Harry Potter and the Sonically Astonishing DPA Mics - ProSoundNetwork.com

Harry Potter and the Sonically Astonishing DPA Mics

London, U.K. (January 18, 2006)--Released in November to great acclaim, Harry Potter and the Goblet of Fire features even more amazing technical wizardry than the first three films. During post production, a large number of DPA microphones were used by sound recordists and Foley editors, producing audio effects which contributed hugely to the overall atmosphere and excitement of the film.
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London, U.K. (January 18, 2006)--Released in November to great acclaim, Harry Potter and the Goblet of Fire features even more amazing technical wizardry than the first three films. During post production, a large number of DPA microphones were used by sound recordists and Foley editors, producing audio effects which contributed hugely to the overall atmosphere and excitement of the film.

British editor and sound recordist Jon Olive worked on crowd noises, including those for the scenes set in a large outdoor stadium during the Quidditch World Cup and Triwizard Tournament. According to Olive, this presented quite a challenge in terms of loop group recording.

Olive, together with supervising sound editor Dennis Leonard and ADR editor Dan Laurie, recorded around 35 professional loop group artists and children from a local school at Bentwaters Park, an ex-US airbase. The 5.0 surround recording was made with five DPA 4011 cardioid mics, each outfitted with DPA's WINDPAC windshield system, on boom stands raised about 12 feet in the air in a semi-circle around the loop group.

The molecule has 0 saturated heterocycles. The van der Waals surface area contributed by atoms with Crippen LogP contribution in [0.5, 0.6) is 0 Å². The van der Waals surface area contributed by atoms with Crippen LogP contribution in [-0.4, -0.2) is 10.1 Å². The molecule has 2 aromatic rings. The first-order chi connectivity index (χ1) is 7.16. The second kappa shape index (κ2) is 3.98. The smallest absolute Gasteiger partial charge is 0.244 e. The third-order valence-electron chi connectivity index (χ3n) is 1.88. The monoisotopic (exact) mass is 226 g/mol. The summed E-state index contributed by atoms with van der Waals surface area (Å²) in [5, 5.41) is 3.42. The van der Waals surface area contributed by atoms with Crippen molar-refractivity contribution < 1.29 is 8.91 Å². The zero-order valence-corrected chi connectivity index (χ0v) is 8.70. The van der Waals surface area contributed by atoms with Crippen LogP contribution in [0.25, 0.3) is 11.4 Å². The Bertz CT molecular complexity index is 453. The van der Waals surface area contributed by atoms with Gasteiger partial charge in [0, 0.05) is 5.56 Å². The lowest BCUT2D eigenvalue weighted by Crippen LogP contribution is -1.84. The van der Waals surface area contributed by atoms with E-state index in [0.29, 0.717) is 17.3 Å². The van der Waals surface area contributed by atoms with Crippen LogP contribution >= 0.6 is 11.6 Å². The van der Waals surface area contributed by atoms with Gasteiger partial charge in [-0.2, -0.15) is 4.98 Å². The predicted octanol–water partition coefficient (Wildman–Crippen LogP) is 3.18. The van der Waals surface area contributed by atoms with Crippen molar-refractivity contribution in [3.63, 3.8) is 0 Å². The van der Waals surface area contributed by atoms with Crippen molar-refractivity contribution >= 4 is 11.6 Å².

"I chose the DPAs for their reliability, lack of coloration and low noise, which was important because so many takes being layered together would have resulted in cumulative noise or coloration," said Olive. "They also stand up well to the kind of abuse they were likely to suffer on any field recording such as this."

Another long-time DPA user, Foley editor Alex Joseph, used a quantity of DPA 4060 and 4062 miniature omnidirectional mics in the studio and on location to record close-up sounds of boats, water and dragon's wings for the film. The sound of the water coming off the boat was recorded using a combination of 4060s above water thickened with agar gel and a DPA Hydrophone in the water. Joseph also experimented with the 4060s for the underwater scene, where he worked closely with Nigel Heath of Hackenbacker post production.

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